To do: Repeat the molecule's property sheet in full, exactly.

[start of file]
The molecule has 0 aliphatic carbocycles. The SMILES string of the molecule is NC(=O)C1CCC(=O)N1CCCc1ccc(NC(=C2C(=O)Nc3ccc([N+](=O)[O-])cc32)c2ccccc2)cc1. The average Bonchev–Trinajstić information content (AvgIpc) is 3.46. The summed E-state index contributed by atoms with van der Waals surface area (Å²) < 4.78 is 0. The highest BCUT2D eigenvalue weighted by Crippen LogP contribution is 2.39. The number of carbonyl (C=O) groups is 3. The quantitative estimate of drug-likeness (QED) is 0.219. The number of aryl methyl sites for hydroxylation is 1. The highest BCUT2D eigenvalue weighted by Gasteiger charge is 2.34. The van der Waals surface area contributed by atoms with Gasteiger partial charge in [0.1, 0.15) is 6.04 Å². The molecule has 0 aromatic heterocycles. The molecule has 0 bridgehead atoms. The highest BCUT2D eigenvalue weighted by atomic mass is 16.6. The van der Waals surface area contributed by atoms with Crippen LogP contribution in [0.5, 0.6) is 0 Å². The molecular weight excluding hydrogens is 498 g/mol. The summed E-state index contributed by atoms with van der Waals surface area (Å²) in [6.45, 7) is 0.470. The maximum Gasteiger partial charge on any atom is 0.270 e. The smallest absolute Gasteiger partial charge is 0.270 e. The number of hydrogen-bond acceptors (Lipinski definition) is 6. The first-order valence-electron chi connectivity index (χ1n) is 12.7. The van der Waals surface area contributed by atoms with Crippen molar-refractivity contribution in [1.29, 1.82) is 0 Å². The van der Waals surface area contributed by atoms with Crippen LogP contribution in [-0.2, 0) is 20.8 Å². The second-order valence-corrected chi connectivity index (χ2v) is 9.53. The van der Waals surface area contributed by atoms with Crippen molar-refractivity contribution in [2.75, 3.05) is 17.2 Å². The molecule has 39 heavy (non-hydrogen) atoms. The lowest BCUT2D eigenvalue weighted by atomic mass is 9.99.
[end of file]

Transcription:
The molecule has 0 aliphatic carbocycles. The SMILES string of the molecule is NC(=O)C1CCC(=O)N1CCCc1ccc(NC(=C2C(=O)Nc3ccc([N+](=O)[O-])cc32)c2ccccc2)cc1. The average Bonchev–Trinajstić information content (AvgIpc) is 3.46. The summed E-state index contributed by atoms with van der Waals surface area (Å²) < 4.78 is 0. The highest BCUT2D eigenvalue weighted by Crippen LogP contribution is 2.39. The number of carbonyl (C=O) groups is 3. The quantitative estimate of drug-likeness (QED) is 0.219. The number of aryl methyl sites for hydroxylation is 1. The highest BCUT2D eigenvalue weighted by Gasteiger charge is 2.34. The van der Waals surface area contributed by atoms with Gasteiger partial charge in [0.1, 0.15) is 6.04 Å². The molecule has 0 aromatic heterocycles. The molecule has 0 bridgehead atoms. The highest BCUT2D eigenvalue weighted by atomic mass is 16.6. The van der Waals surface area contributed by atoms with Crippen LogP contribution in [0.5, 0.6) is 0 Å². The molecular weight excluding hydrogens is 498 g/mol. The summed E-state index contributed by atoms with van der Waals surface area (Å²) in [6.45, 7) is 0.470. The maximum Gasteiger partial charge on any atom is 0.270 e. The smallest absolute Gasteiger partial charge is 0.270 e. The number of hydrogen-bond acceptors (Lipinski definition) is 6. The first-order valence-electron chi connectivity index (χ1n) is 12.7. The van der Waals surface area contributed by atoms with Crippen molar-refractivity contribution in [1.29, 1.82) is 0 Å². The van der Waals surface area contributed by atoms with Crippen LogP contribution in [-0.2, 0) is 20.8 Å². The second-order valence-corrected chi connectivity index (χ2v) is 9.53. The van der Waals surface area contributed by atoms with Crippen molar-refractivity contribution in [2.75, 3.05) is 17.2 Å². The molecule has 39 heavy (non-hydrogen) atoms. The lowest BCUT2D eigenvalue weighted by atomic mass is 9.99.